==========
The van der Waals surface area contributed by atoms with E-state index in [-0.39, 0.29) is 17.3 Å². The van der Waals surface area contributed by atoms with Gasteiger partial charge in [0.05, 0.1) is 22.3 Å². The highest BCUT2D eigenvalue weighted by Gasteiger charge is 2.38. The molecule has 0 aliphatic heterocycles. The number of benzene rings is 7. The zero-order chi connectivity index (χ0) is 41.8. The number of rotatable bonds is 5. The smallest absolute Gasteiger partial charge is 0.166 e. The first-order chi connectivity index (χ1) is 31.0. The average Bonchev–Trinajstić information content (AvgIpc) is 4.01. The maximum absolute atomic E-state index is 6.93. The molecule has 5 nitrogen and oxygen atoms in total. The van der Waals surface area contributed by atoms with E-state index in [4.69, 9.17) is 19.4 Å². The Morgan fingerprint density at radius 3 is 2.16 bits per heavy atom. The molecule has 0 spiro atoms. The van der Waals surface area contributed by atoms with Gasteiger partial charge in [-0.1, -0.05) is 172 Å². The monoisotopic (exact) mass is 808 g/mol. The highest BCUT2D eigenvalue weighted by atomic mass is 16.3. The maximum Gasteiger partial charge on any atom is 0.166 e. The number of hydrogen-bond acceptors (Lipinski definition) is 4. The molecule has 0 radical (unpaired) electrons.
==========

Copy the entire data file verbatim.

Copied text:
The van der Waals surface area contributed by atoms with E-state index in [-0.39, 0.29) is 17.3 Å². The van der Waals surface area contributed by atoms with Gasteiger partial charge in [0.05, 0.1) is 22.3 Å². The highest BCUT2D eigenvalue weighted by Gasteiger charge is 2.38. The molecule has 0 aliphatic heterocycles. The number of benzene rings is 7. The zero-order chi connectivity index (χ0) is 41.8. The number of rotatable bonds is 5. The smallest absolute Gasteiger partial charge is 0.166 e. The first-order chi connectivity index (χ1) is 31.0. The average Bonchev–Trinajstić information content (AvgIpc) is 4.01. The maximum absolute atomic E-state index is 6.93. The molecule has 5 nitrogen and oxygen atoms in total. The van der Waals surface area contributed by atoms with E-state index in [4.69, 9.17) is 19.4 Å². The Morgan fingerprint density at radius 3 is 2.16 bits per heavy atom. The molecule has 0 spiro atoms. The van der Waals surface area contributed by atoms with Gasteiger partial charge in [-0.1, -0.05) is 172 Å². The monoisotopic (exact) mass is 808 g/mol. The highest BCUT2D eigenvalue weighted by atomic mass is 16.3. The maximum Gasteiger partial charge on any atom is 0.166 e. The number of hydrogen-bond acceptors (Lipinski definition) is 4. The molecule has 0 radical (unpaired) electrons.